BUTCHER BILLY inserts old-school MARVEL ART into superhero movies.

This is some outrageously fantastically swell endeavoring, right here.  Artist Butcher Billy has taken old school Marvel artwork and interjected it into movies from the House of Ideas. The results are disjointed bliss.

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Face of a Franchise: The Hulk!

[face of a franchise presents two individuals that’ve fulfilled the same role. your task — choose the better of the two and defend your choice in the rancor pit that is the comments section]

The Hulk is a pretty easy character to support. I mean, seriously, what’s not to love? Is it the fact that the dude is a research scientist hoping to improve the state of the world? Could it be the tremendous lengths he goes to while trying to win over the love of his life? Maybe it’s his incredible aversion to violence, the reticent willingness to engage in fisticuffs only as an absolute last resort?

Or perhaps it’s the fact that when the Hulk gets pissed off and push comes to shove, he fucking smashes.

Despite the general consensus about big green bastard’s appeal, a debate arises when discussing those depictions outside of the paneled page. Old school Banner-believers may cite the Bill Bixby/Lou Ferrigno tagteam from The Incredible Hulk series as being the definitive portrayal. On the other hand, the more rabid fanboy-augurs amongst us are already claiming that the best Hulk-performance will be found in Mark Ruffalo. There’s no denyin’ that all three of these actors deserve recognition for their contributions to the superheroic Jekyll & Hyde mythos.

But when it comes to live-action dramatizations of the triple threat match between Banner’s id, ego, and super-ego, two actors stand above the rest.

In 2003’s Hulk,   Eric Bana used his supreme thespian skills to conjure up an image of a brutish, mentally-deficient being with enormous muscles. And that was just his take on Banner! Zing! Seriously though, the Aussie-actor guides the audience through a vision of the Hulk that must navigate his way through a whole mess of psychological pitfalls, including inferiority issues, Oedipal complexes, and the volatility of suppressed rage. Bana paints a portrait of the green goliath that uses both the broad strokes of intense violence as well as the subtle strokes of a shattered psyche.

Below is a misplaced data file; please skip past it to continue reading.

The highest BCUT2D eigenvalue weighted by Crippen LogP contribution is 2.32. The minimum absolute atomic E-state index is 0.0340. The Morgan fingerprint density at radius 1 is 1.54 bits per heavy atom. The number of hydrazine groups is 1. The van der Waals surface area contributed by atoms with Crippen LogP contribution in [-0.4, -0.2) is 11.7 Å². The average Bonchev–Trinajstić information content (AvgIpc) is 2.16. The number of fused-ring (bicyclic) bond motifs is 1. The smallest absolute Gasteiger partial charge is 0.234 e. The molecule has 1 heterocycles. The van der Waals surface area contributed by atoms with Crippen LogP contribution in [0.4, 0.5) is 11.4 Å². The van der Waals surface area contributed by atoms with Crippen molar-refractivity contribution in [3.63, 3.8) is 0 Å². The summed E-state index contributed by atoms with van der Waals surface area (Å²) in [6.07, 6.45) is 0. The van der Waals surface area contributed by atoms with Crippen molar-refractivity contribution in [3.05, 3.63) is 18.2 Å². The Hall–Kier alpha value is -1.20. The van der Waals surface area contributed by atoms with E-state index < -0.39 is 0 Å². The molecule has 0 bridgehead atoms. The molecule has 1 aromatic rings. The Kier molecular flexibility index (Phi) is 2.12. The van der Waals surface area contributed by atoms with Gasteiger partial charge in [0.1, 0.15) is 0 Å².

Five years later, Edward Norton got the chance to bring the breaker of worlds to life in The Incredible Hulk. Somewhere in between a sequel and a reboot, this film tries to give fans exactly what they love about the character. Banner’s on the run, Betty Ross is lookin’ dope as hell, Thunderbolt Ross is bein’ a pain in the proverbial emerald ass, and there’s another monster for the Hulk to fight. Eddie Norton fit particularly well, as he looked the part of the scrawny science nerd but carried himself with the intensity of a man trying to iron out emotional wrinkles of the most brutal sort. Additionally, most fans agree that this second feature-length attempted was more successful than the first…but how much of that can be attributed to Norton?

This is a tricky one. Australia vs. America. Nero vs. The Narrator.